Thursday, June 28, 2007

Jamaican-Born Pilot, 23-yr Old Barrington Irving, Sets World Records

"They told me I was too young. They told me I didn't have enough money and that I couldn't do this, that I don't have the wisdom, the strength or the experience. They told me I would never come back home."

Safe and sound! Standing tall on the tarmac of the Opa-Locka Airport in Miami yesterday, Barrington Irving, the world's youngest and first black man to set two world records by flying solo around the globe, responded to all those who didn't believe in him.

In an emotional and touching speech, he said, "Guess what? All those people who tried to put me down, it's done, and now what?"

Arriving to a water salute from two fire trucks, a praying group of clergy, youth drummers, thunderous cheers and flag-waving Jamaicans, complemented by cameramen and journalists falling over each other, Irving disembarked from his US$600,000 Lincair Colombia 400 single-engine aircraft, escorted by his younger brothers, Ricardo and Christopher.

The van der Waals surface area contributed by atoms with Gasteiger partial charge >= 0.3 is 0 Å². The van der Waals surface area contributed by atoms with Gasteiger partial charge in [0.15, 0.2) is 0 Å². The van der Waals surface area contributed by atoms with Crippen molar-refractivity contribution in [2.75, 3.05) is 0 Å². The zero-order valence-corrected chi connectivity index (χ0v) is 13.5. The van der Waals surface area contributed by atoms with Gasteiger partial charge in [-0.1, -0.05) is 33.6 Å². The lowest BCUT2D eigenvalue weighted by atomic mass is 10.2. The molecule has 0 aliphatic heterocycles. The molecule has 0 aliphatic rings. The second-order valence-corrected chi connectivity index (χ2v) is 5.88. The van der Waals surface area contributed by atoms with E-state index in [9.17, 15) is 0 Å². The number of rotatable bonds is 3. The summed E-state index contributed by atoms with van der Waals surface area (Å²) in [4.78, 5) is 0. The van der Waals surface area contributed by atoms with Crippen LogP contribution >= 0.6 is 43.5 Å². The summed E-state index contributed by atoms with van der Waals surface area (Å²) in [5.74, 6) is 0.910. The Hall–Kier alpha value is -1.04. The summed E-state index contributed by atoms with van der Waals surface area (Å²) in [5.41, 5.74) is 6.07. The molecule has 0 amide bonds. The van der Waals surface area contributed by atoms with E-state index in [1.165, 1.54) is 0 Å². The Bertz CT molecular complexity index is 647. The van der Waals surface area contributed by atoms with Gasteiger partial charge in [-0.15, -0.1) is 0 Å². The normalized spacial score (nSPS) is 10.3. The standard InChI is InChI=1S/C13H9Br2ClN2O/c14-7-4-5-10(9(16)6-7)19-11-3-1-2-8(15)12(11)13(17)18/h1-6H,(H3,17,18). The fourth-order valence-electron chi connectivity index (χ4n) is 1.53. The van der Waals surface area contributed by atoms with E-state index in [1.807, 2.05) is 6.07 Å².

The 23-year-old, Jamaican-born, raised in inner-city Miami, Florida, pilot stood proud.

In the midst of the excitement, his mother Clover Irving fought back tears, his father Barrington Irving took giant steps, and Jamaicans in the audience applauded, having witnessed the historic moment.

Housed in the veritable Ferrari of small aircraft, Irving traversed four continents, clocking more than 130 hours of flight time on a 97-day, 26,800-mile 'World Flight Adventure' that included stops in the Azores, Spain, Greece, Egypt, Dubai, India, Thailand, Hong Kong, Taiwan and Japan.

In the tradition of Charles Lindbergh

Returning two months later than expected and at a cost of US$2 million, the young pilot has followed in the tradition of Charles Lindbergh, the first person to fly solo across the Atlantic Ocean, his heroes the Tuskegee Airmen, and his mentors Erik Lindbergh, Steve Fossett and Dick Rutan, who supported his efforts.

Paying tribute to his family and sponsors, Irving, whose purpose in making the flight was to inspire inner-city and minority youth to consider pursuing careers in aviation and aerospace, said there were times during the flight that he became mentally and physically broken, but it was worth it.

Irving, who named his aircraft 'Inspiration', told the hundreds that gathered that there were times when he became very discouraged and frustrated, "mentally frustrated", to the point that he lost 15 lb.

"And I now need a haircut," he quipped.

See You in Jamaica.

Monday, June 25, 2007